In clinical trials, azilect Agilecthas also been found to be effective as a monotherapy (i.e. taken on its own), or when taken together with Levodopa/Sinemet, for both early and late stage Parkinson’s disease.
In a trial of 404 subjects treated with 1 or 2mg of Azilect daily for a year, the subjects showed less functional decline than those given a placebo. Another 26-week double-blind study concluded that Azilect was effective at 1 or 2mg dosages. Taken daily it’s very effective against early Parkinson symptoms.
Typically, daily dosages for dementia are 1 mg, going up to a maximum of 2mg daily. Anyone wishing to use Azilect as a preventative measure may want to consider 0.25 mg. to 0.5mg - dependent upon need.
Azilect has shown itself to have minimal side effects – in some studies no more so than those taking the placebo! There has been no sign of what’s known as the ‘cheese effect’ either – a reaction with tyrosine-containing foods such as dairy produce.
Azilect is a proven protector of the brain’s vital cells and the key neurotransmitter dopamine. Used daily, it can prevent dementia and alleviate and improve the symptoms and causes of Parkinsons. And, of course, it is a highly effective antioxidant, too!
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Disclaimer: Please note that only your own physician can determine your precise needs, but in order to give you some information these answers are based upon the ‘average person’ and clinical/ published results.
Are there any indications that Azilect should not be used with SAMe?
Whilst there are no direct contraindications stated between SAMe and Azilect® (please see manufacturers statements below), it should be known that as SAMe is a potent methylator, (that is to say it can assist one chemical to become another), it is feasible that depending upon dosages used, current condition and length of treatment period etc., that some side effects could become present.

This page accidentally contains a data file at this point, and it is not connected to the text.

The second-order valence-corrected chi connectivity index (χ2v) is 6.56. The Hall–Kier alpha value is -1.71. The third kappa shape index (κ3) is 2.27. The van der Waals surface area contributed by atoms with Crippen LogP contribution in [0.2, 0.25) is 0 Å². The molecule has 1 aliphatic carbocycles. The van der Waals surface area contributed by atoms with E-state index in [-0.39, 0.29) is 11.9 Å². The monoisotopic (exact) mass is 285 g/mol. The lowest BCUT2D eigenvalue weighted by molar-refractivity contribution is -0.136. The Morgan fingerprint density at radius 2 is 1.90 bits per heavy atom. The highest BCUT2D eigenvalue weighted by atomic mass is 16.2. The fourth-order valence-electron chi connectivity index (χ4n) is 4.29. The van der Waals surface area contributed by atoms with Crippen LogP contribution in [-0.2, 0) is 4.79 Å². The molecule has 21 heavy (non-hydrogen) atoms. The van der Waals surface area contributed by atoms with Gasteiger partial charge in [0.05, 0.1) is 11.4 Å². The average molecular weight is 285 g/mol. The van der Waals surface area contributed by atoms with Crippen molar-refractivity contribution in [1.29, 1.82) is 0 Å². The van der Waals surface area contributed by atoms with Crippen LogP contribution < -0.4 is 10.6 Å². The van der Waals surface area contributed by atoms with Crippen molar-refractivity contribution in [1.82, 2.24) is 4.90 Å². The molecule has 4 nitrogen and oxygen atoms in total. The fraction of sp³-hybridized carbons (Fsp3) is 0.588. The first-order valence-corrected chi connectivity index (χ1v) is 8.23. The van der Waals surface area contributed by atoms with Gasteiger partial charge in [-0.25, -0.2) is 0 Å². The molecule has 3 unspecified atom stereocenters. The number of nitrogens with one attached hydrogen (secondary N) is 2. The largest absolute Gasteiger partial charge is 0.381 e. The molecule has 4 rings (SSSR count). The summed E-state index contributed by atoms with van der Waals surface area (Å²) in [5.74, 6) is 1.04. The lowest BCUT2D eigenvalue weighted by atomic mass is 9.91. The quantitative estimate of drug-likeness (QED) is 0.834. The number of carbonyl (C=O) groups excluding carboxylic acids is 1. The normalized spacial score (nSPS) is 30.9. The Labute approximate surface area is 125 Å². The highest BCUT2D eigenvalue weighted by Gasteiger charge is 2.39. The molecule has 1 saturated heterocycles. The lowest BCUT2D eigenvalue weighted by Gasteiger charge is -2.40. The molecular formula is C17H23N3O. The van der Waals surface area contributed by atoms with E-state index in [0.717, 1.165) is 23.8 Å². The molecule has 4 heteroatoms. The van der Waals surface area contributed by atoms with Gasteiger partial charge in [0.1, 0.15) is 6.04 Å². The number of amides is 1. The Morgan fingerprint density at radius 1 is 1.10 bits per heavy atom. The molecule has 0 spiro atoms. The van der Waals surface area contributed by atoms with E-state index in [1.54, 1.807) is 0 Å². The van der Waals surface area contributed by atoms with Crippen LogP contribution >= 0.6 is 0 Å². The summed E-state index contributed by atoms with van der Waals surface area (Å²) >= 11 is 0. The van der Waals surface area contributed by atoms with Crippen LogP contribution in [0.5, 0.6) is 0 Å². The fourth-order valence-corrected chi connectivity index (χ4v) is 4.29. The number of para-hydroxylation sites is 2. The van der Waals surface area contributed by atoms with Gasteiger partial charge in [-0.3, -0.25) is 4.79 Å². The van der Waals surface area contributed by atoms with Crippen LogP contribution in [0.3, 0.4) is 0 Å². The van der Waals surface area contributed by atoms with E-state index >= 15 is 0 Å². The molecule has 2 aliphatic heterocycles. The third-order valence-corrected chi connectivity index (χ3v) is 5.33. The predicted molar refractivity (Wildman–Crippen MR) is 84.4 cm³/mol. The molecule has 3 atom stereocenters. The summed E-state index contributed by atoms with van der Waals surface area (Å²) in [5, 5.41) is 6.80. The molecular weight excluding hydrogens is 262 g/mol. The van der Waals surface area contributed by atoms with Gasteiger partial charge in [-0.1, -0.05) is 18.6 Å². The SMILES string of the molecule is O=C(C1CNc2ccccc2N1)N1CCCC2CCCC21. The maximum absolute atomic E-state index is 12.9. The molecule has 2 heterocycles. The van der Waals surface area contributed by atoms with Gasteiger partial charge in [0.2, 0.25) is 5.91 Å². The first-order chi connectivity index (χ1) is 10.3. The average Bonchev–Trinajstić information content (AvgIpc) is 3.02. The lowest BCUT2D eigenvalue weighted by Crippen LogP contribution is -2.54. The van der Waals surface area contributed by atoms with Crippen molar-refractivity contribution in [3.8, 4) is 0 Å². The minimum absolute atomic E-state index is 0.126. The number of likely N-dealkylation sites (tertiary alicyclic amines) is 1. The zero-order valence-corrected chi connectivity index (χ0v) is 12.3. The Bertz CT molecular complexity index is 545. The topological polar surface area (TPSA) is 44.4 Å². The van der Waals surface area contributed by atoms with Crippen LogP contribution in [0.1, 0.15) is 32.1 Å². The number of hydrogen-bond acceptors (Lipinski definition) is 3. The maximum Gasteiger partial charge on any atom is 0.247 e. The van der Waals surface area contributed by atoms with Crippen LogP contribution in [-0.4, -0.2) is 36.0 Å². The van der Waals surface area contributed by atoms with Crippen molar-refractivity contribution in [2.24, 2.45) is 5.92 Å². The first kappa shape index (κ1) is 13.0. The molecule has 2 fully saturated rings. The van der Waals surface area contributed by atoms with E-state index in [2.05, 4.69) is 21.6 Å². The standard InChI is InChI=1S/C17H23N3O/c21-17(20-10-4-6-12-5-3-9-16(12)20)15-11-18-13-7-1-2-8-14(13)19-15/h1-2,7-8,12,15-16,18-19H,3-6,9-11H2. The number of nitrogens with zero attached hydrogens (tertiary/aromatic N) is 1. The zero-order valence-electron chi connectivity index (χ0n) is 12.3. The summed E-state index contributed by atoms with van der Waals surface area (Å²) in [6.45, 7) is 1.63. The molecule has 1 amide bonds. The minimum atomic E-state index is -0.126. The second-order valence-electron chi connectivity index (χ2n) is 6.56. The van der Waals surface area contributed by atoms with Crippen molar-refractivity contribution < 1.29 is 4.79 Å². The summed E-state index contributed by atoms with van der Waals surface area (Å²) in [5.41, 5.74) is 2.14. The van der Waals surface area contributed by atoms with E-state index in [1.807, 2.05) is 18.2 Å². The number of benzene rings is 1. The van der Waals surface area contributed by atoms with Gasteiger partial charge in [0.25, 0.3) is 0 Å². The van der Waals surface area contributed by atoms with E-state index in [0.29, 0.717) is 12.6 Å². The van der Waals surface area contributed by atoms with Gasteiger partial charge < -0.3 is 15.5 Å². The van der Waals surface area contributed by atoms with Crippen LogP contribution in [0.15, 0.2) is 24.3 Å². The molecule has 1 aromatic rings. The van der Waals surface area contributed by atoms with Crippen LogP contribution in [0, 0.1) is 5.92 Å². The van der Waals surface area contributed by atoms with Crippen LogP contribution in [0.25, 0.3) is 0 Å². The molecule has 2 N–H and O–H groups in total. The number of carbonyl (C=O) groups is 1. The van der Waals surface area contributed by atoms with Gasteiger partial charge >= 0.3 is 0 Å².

Azilect® clearly states that it should not be used with SSRI or MAO inhibitors, and whilst SAMe is neither of these (actually one of the SAMe manufactures below clearly states that SAMe may be used with SSRI or MAO drugs), it is advisable that some caution be undertaken when combining treatments.
We appreciate that this answer is not that clear, but we are sure you understand that there are many additional elements that can come into play.
My father is doing much, much better. He has replaced his 5mg selegiline-twice per day with rasagiline-once per day. There seems to be no adverse reactions to replacing selegiline immediately with rasagiline...at least in my fathers case. The improvement in my father began on about the fourth day on rasagiline. He was moving better, thinking more clearly, speaking much better and in a better mood, all with no adverse reactions thus far. I think this drug will be a huge success. Since my father has severe short-term memory problems he didn't even remember he was on a new drug so I sincerely doubt this is a placebo effect type thing. I spent the whole day with my father today and he was the best I have seen him in at least two years.